The frustration I have squeezing my head and heart is pushing me into acting in a way I do not like in myself. I’m letting everything translate into a short temper. I find myself lashing out at whoever gets too close without offering up a solution. I lash out at the television, the electric sputum box of our time. Even dogs and cats give me a wide berth.
I’m not like this, except now I am.
What do I propose to do about all of this? What can I do about this?
There are too many forces in play that are beyond my control and even my comprehension. Science, Politics, and Anger are all parts of what is happening. Which part has dominance over my world changes daily.
Just about every day I get my carcass out of a chair, put on my jacket and hat and go for a walk. Do I like going for a walk? No. But I do it anyway. It gets me out of the house/internment camp and I suppose it is good physical therapy. It must be good for me because it hurts like hell.
I am able to get some sunshine on those days when the sky doesn’t look like an extreme close-up of a bowl of mashed potatoes. Most days have been high-carb lately. Getting some sunlight is crucial to me. It is a good source of Vitamin D in non-pill form and it helps to keep me alive. I’m a lot like a sunflower. I turn to the sun for life giving light. Without it I turn toward other sunflowers for solace or I wither.
So, I dress appropriately and head down the driveway. If I turn left I walk 4/10ths of a mile down to a bench that is by a church and a small rock garden. I sit there until the swelling in my left ankle goes down and then I chalk up another 4/10ths to get me back home. If I see other people on the street they mostly turn to avoid eye contact. Those who do talk as they avoid me are babbling irrationally and grinning like painted clowns.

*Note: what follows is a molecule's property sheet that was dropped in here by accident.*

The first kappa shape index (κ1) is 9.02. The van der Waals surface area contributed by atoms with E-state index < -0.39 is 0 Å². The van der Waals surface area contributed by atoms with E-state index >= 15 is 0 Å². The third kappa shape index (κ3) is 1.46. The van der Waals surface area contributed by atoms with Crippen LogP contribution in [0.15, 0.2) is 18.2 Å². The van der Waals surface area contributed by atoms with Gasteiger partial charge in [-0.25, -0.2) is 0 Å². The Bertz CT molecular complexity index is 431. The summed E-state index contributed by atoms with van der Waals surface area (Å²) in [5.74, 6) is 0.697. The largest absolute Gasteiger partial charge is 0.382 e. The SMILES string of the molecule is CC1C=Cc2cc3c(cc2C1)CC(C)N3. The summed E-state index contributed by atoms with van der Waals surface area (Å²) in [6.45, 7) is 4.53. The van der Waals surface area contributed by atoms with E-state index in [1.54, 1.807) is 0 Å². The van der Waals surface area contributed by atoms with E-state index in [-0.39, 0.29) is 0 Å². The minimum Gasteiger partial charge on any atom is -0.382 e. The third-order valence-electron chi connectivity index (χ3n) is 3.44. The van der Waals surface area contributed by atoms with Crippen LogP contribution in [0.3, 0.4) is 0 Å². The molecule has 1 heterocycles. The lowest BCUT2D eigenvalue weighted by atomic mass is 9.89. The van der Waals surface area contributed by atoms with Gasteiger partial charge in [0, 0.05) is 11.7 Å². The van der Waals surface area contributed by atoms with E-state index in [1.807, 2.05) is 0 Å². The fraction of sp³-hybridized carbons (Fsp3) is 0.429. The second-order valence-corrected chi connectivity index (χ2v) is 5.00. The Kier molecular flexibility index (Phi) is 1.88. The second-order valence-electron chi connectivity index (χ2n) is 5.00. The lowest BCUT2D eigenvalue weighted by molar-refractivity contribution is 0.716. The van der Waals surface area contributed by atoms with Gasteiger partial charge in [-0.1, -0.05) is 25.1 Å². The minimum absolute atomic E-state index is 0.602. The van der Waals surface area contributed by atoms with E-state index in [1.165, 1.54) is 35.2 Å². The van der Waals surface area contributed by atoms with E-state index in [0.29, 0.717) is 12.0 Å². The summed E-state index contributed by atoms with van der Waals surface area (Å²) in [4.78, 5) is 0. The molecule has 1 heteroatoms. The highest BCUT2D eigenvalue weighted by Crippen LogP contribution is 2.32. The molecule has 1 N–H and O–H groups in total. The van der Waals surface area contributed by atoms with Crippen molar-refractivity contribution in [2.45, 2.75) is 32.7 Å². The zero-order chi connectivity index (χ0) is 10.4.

If I turn right at the end of the driveway I travel on uneven sidewalks for a few blocks and walk up to the drive-through window of a small coffee shop. I tell them that I’m out driving around in my new invisible car. They smile nervously and hand me my purchase. If I continue down the road I eventually end up at that same bench only I have a cuppa to go along with my swollen ankle.
This is how I am doing my part to “Flatten the curve” on this virus thing. I walk. I drink coffee. I swell.
I’m being a responsible citizen they tell me.
What is the hardest part of this New World Order for me to live with? It is the edict that I am not to get any closer than 6 feet to another person. I’m already starved for human contact – this doesn’t make it any easier. The theory is that I might either catch a cootie or give a cootie to the other person who dares to get too close. Without human touch what is the point? Without feeling the caress or even just the incidental contact of another human I stop caring. I give up all hope, and the cooties win.
This is where I find myself today; alone in a crowded world, needing to reach out to another person who is afraid of living like a human.
And so I go for a walk – 4/10ths of a mile. I sit on a bench and look at the painted rocks in the garden while my ankle tries to heal itself.